F1’s new future in America moved up a gear this week.
We reported on Tuesday that reigning and back-to-back world champion Sebastian Vettel will appear on David Letterman’s iconic New York talkshow next week. It now emerges that, while in the famous city, the Red Bull driver will race around the street layout of the 2013 grand prix of America amid the Manhattan skyline, in a road car supplied by team sponsor Infiniti.
Vettel will then attend a press conference with race promoter Leo Hindery, after organisers were forced to deny Bernie Ecclestone’s claims the New Jersey race is in doubt.
There have also been developments this week in Austin, Texas, the scene of November’s scheduled return of the US grand prix on a bespoke circuit.
Organisers on Tuesday revealed ticket prices and said they will go on sale this Sunday, the day of North America’s other Formula One race in Canada.
“In the final analysis,” said a spokesman, “we wanted to make this event affordable to F1 fans around the country.”
Also on Tuesday, a local county judge finally issued a ‘mass gathering permit’ for the US grand prix.
Organisers of next year’s inaugural New Jersey street race have once again dismissed claims the event is in doubt.
Bernie Ecclestone said last month that the American grand prix could be pushed back to 2014. And the F1 chief executive repeated his doubts this week, revealing the organisers are having trouble with “funds” and had therefore missed deadlines in the contract. But when asked about Ecclestone’s latest comments, a spokesman for the race, which would be played out amid the famous Manhattan skyline, insisted preparations are “precisely on schedule”.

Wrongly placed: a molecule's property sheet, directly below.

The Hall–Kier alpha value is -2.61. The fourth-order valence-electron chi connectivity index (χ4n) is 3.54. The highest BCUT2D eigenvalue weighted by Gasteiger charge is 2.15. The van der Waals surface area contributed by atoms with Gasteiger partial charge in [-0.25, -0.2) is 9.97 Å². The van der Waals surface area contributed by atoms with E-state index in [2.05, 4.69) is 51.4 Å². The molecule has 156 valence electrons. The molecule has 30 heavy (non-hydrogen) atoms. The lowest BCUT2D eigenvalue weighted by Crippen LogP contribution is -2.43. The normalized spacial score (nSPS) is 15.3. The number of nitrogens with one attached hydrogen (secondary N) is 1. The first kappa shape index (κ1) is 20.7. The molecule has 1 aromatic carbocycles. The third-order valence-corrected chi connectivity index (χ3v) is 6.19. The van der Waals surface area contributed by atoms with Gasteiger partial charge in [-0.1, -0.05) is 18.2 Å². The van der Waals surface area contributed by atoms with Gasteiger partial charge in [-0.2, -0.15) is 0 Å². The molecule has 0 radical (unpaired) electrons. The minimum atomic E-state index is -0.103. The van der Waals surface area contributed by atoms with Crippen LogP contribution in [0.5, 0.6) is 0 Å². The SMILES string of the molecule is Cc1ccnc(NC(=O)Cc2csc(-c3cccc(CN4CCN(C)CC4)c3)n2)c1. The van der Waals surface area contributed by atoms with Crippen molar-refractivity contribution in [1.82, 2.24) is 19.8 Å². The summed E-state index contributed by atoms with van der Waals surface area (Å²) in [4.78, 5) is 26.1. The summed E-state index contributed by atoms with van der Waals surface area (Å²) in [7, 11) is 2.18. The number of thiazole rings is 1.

According to njbiz.com, he added that organisers are “still on track for a June 2013 race”. The spokesman added: “We don’t comment on our contractual relationship with Formula One or its details.”
The land that will be used for the race is co-owned by Roseland Property Co., whose boss Carl Goldberg said he had “heard nothing to suggest that there’s going to be a delay from any of the American promoters”. He added there is “a significant amount of time and money being invested, all pointed to a first race in 2013.”
Goldberg said Ecclestone’s comments are “disconcerting” in light of the money, time and manpower invested so far.